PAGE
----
Sunday 17 February 2019

Dignam: I'd have been gutted to miss Vins ambush

Belief is key to Rathnew run, says veteran 'keeper

Rathnew goalkeeper Peter Dignam pictured at Croke Park ahead of the AIB Leinster Club Senior Football Championship semi-final. Photo: Piaras Ó Mídheach/Sportsfile
Rathnew goalkeeper Peter Dignam pictured at Croke Park ahead of the AIB Leinster Club Senior Football Championship semi-final. Photo: Piaras Ó Mídheach/Sportsfile

Peter Dignam is acutely aware of Rathnew's seismic impact on this year's AIB Leinster club football championship. The veteran 'keeper is just as clued in to the reality that the Wicklow champions have opened a window of opportunity for everyone left in the race.

Ten days ago, they ambushed St Vincent's in Aughrim when no one had seen it coming.

Well, apart from their own dressing-room. "We believed that we could get at them in ways that other teams hadn't ... and then everything clicked on the day," Dignam explains.

"We played in 10 and 20-minute bursts throughout the championship but we put it together on the day.

"You have to have it (belief)," he adds. "Even the guys at work ... I work in the Terenure Inn and the Dubs were saying 'You have to believe' and genuinely you do. You can't take to the field and not think you can do it. We thought we could and we think we can too."


The bar manager gets plenty of football stick at work so it was "nice to go up after winning. But the Dubs are gas. They were all 'Well done and when are you on and will it be on telly the next day?' It was good craic."

That next day is a semi-final date with Kildare champions Moorefield on Sunday, back on familiar Aughrim turf.

But first, back to Vincent's. Dignam's post-match delight was tinged with relief, too.

In the wake of Rathnew's fractious first round defeat of Newtown Blues in Drogheda, the towering 'keeper was named in the referee's report (even though he hadn't been sent off). As club secretary, he was first to receive the official news of a proposed one-match ban - cue a Thursday night trip to Portlaoise for a Leinster Council hearing.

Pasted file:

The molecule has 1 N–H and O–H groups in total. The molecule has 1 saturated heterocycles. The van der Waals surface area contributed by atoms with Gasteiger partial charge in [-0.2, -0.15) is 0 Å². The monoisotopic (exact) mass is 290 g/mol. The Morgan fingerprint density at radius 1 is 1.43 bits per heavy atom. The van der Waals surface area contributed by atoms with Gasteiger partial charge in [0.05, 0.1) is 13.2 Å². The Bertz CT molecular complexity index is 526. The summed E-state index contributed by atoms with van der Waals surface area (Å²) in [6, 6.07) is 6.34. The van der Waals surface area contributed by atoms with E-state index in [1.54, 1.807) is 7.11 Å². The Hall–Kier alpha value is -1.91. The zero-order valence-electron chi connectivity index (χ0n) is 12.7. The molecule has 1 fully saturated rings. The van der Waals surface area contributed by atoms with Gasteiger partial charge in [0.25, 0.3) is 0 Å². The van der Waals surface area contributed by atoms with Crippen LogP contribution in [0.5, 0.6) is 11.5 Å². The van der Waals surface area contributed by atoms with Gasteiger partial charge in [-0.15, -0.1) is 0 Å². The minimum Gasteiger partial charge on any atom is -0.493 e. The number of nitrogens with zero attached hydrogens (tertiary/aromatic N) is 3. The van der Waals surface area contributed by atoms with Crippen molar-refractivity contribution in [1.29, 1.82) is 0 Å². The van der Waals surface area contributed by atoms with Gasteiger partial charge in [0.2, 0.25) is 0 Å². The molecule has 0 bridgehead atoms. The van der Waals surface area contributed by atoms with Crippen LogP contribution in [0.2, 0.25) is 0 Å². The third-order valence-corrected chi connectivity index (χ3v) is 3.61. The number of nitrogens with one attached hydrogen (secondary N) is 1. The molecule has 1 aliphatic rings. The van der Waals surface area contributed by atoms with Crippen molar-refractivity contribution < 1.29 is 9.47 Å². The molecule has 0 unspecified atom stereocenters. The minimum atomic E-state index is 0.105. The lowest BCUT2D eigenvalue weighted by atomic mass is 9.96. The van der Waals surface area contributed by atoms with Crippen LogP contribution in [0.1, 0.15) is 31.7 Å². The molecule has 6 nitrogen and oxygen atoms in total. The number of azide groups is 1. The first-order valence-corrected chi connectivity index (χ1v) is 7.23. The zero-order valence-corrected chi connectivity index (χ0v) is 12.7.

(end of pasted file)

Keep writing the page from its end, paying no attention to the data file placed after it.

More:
"It was a bit of a roller-coaster week," he recounts. "I went down to the hearings and they cleared it up ... a bit of a mistake and they withdrew it.

"I missed a week of the build-up, the Tuesday and the Thursday; got the word on the Friday and, of course, delighted then.

"At 37, it's the biggest game (of my career) ... Moorefield will be another massive game but to play against the Dublin champions, you want to play against Vincent's, the best team in the country, let's say. So I'd have been gutted if I missed it."

Sixteen years have passed since Rathnew's standout success, their one Leinster SFC title at the expense of another Dublin heavyweight, Na Fianna.

Dignam was sub 'keeper for that final replay, understudy to Tommy Murphy - a role he would fill for "four years at least". A different era; and yet several young guns on that 2001 team remain as elder statesmen.

"At times we thought we had better teams, better equipped to do a run in Leinster, but the timing seems to be right now for us," he surmises. "We make comparisons with the (2001) team to see is it realistic, can we go and do something. But we haven't done anything; we didn't win any medals; we put in a really good performance and won a match.

"It's definitely nice to be in the hunt - but everybody is in the hunt and it gets tougher now. We've played Loman's and Moorefield before; I'm sure they think they can win it as well."

To underline that point, even at home, they are 7/4 underdogs against Moorefield.

"There are probably two or three teams there better equipped, squad-wise and facilities-wise. We're in and we'll give it 100 per cent," he stresses.

There is, of course, one king-sized complication: sister club Glenealy have simultaneously qualified for a Leinster IHC final, against Ballyragget in Nowlan Park, on Saturday week. And five players - brothers Leighton and Enan Glynn, Danny Staunton, John Manley and Warren Kavanagh - are pivotal to both.

"We have five lads involved with the hurling and they're in the intermediate final so we're pulled a bit and stretched. We definitely won't be lacking anything in desire but we could do with another week," he admits.

One thing's for sure, in the search for semi-final inspiration, Rathnew will look to themselves rather than 'Fortress Aughrim'. He dismissed the venue's fearsome reputation as an "urban legend" now amplified by their victory over Vincent's, but he warns: "We lost to Moorefield there (in 2014) and lost to Loman's there (in 2015), well beaten.

"Aughrim is as good as any sod, the facilities are as good and the Wicklow people are as warm and as welcoming as any. So there is nobody leaving the doors open and making it uncomfortable for people. It is a little off the beaten track and maybe that adds to it, but Aughrim village is a beautiful place."

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